One answer to this is the joint venture or a strategic investment. Everyone’s a winner if you can pull off such a deal. For the (investing) company it delivers expertise and production on tap, for the consultancy it means work on tap, greater stability, an improved profile and more credibility.

Deeper than these advantages are knowledge, contact and contract sharing and other economies of scale. The greater the synergy, the greater the benefits accruing to each partner and the less each partner has to give away to make it work. Another fundamental benefit is that in such relationships the interest is short, medium and long term, rather than being fixed on a specific moment (like, for instance, the VC’s focus on going public).

This means that if a partner helps in any way, that’s great and if they can slowly build a strong, complementary business that’s great too. They’re not in it for a sale, they’re not trying to increase valuation by trying to build a story that will get the markets excited.

The only problem with such alliances might be that it only generally works for organically grown companies, starting small and proving its model every step of the way, keeping risk to a minimum.

The value of this kind of investment comes when there is synergy and some belief from both partners that it’s workable, that there’s a tangible return. Of course it’s never as simple as just having worth to trade, it’s also of course about healthy cultural integration and interaction. There are too many examples of such relationships going wrong because there’s too little empathy for one another’s value and process (see the countless lists of advertising agencies’ ‘digital media’ acquisitions and their subsequent performances.)

And what if you’ve got no backers or investors at all? Why would you start now?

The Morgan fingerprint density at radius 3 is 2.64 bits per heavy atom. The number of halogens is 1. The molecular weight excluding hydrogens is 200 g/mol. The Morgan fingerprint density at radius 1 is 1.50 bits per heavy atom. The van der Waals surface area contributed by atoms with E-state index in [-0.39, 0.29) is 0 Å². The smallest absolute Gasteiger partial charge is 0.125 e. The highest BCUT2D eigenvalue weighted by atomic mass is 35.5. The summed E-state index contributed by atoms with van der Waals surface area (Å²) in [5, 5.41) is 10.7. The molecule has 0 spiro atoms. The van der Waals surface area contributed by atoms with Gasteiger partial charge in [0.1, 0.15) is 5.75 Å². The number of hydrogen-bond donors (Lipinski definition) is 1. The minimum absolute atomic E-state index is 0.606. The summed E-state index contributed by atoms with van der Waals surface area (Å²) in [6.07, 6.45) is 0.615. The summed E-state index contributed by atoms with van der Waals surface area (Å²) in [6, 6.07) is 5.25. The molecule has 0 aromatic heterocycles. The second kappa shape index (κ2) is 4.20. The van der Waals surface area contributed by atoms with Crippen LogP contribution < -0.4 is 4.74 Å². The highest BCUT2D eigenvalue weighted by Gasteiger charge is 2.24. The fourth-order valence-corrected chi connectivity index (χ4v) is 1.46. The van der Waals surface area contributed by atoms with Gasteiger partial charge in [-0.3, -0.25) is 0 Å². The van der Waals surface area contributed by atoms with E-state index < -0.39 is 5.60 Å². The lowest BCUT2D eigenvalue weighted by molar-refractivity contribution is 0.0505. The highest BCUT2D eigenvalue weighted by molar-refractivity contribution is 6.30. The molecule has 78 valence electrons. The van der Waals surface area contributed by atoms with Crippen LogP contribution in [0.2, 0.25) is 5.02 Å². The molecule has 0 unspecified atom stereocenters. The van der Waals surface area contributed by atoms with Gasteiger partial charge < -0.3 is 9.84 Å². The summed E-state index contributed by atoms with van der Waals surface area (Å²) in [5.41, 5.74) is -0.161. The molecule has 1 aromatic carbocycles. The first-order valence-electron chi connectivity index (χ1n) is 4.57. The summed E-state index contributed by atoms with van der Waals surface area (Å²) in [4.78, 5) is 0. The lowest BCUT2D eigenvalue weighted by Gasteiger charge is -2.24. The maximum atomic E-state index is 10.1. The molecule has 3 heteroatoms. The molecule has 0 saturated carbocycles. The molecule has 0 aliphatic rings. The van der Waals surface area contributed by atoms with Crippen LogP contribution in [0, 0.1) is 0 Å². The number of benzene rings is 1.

Well, put it this way, on-line usage certainly isn’t going down. A Nielsen/ NetRating report conducted in the first quarter of this year found 22.6 million people in the UK with Internet access either through work (26 per cent) or at home (46 per cent). The global on-line population also came out at around 420 million people (based on a study of 27 countries).

Last year you would have built a consultancy to provide the widest range of services and you’d have sold as much of this as you could to every client who walked through the door. This year you don’t – you have the few key people who can cover the critical areas of the business, who work at the lowest cost and are acutely focused on returning maximum benefit for clients as soon as possible.

This year it’s about minimising overheads by cutting out extraneous parts, while broadening capability, flexibility and reach through partners and affiliates. All in all, it’s about sensible business practice.

Sensible business sounds boring but that’s a constant in every other creative business. You design a record cover that helps sell a record, you’ll get paid and you’ll probably pick up some more work somewhere else; if it’s crap you won’t.

With industry and clients alike starting to understand what works, it is actually a lot more interesting for any business that wants to test its talents against reality, as opposed to a VC’s criteria. And with the way the market is, there’s certainly enough talent to go around. It’s just the beginning.